Hobson’s Choice

Hobson's Choice

For a director best known for his wide vistas and endless horizons shooting a film like Hobson’s Choice might seem like a limiting project for David Lean. Adapted from the 1915 play and set in the mercantile Lancashire of the last century we barely stray beyond the town high street and the shops on each side. Yet within these confines the director makes great use of cranes, sweeping cameras and whip pans to push this fun story along at a pace that never lets up.

We start in Salford in 1880. The Hobson of the title is a business owner, a widower, an overbearing father to three girls and, not infrequently, a delinquent drunk. He runs a successful boot makers and when we meet him he is scheming to marry off the two younger daughters while keeping his eldest, a woman of thirty who he considers too ‘over ripe’ for marriage, to run his shop and look after him in his house. She has other ideas.

Charles Laughton may play the title character and his name might well top the credits but it quickly becomes clear this picture belongs to the female protagonist. As a character Maggie is the principal agent of change in the drama and as an actress Brenda de Banzie steals every scene she’s in. The first time we see her she is the harpy behind the till, contemptuous of her sisters’ frivolities and bullying to their paramours. Later, on the other side of the curtain that divides shop from domicile, she is taunted for being an old maid who should feel grateful for her unpaid roles as shopkeeper and housemaid.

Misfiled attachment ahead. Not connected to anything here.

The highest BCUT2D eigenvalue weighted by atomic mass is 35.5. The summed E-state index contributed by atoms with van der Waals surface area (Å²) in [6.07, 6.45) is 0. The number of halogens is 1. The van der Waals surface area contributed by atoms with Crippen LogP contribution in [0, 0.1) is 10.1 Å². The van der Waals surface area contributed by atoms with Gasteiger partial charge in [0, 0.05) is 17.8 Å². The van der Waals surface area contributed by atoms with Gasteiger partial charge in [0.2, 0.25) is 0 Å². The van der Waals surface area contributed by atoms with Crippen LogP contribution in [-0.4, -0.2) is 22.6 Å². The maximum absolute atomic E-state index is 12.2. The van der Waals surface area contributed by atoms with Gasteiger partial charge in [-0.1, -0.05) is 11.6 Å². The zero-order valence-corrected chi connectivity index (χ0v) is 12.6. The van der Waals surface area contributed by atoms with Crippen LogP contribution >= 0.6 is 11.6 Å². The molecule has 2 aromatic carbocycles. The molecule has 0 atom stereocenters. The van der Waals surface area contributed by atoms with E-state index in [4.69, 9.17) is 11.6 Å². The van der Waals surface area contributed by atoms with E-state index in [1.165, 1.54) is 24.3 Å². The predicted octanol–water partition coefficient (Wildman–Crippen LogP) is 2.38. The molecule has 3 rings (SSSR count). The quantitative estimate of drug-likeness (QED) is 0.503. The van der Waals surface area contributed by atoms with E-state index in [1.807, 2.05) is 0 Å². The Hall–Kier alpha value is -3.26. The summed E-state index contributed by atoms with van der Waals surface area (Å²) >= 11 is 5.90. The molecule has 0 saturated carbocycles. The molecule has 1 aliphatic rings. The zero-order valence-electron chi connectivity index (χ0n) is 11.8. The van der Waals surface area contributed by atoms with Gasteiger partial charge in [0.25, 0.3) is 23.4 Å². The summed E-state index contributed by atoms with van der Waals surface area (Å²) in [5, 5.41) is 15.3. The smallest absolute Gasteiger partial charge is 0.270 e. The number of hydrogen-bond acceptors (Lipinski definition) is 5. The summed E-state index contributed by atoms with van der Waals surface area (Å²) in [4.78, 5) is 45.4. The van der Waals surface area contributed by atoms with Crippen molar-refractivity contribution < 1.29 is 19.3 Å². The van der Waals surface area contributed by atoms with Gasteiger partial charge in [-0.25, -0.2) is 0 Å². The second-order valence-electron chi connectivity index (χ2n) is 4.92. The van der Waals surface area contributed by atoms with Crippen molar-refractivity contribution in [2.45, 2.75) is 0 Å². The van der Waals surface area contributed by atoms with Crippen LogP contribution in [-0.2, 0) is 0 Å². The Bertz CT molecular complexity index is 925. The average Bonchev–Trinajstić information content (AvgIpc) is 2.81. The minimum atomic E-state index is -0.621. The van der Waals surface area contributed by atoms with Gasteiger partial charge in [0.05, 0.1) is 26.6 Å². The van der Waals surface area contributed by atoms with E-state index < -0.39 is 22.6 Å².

While her younger sisters mewl and moan about their father’s plans and his distaste for their chosen partners (“You mean you’ll not let us choose our own husbands?”) she carries on with an air of insouciance, a plan forming behind the inscrutable mask.

She has her eye on the shop’s star craftsman, an illiterate who lodges in the rough part of town but is a whizz at fashioning leather. She wants him not just as a business partner but as husband too and with equal parts guile & charm she succeeds in performing a sort of reverse Pygmalion, revealing an inner strength in him he’d not known he possessed.

She is transformed too, the burgeoning potency in her husband kindling a deep adoration within her, many degrees warmer that the cold front surrounding her at the start of the film.

This is a fabulous adaptation and other than one or two misguided flourishes from Lean (mostly when trying to invoke a feeling of comic drunkenness) the pacing is spot on. It’s also worth noting how feminist and modern this seems too. Maggie appears as a force of nature and stands aside for no one, least of all the men within her ambit. Extraordinary for a film of 1954 and quite astonishing for a play written in 1915.

I’m delighted to offer this review is part of the Stage to Screen Blogathon hosted by The Rosebud Cinema and Rachel’s Theatre Reviews.

Hobson’s Choice – directed by David Lean (1954)


In Short
An overbearing patriarch has plans to pair off his two young daughters with suitable men. The third sibling, considered too old to marry has other ideas.

Trailer here


1984-athon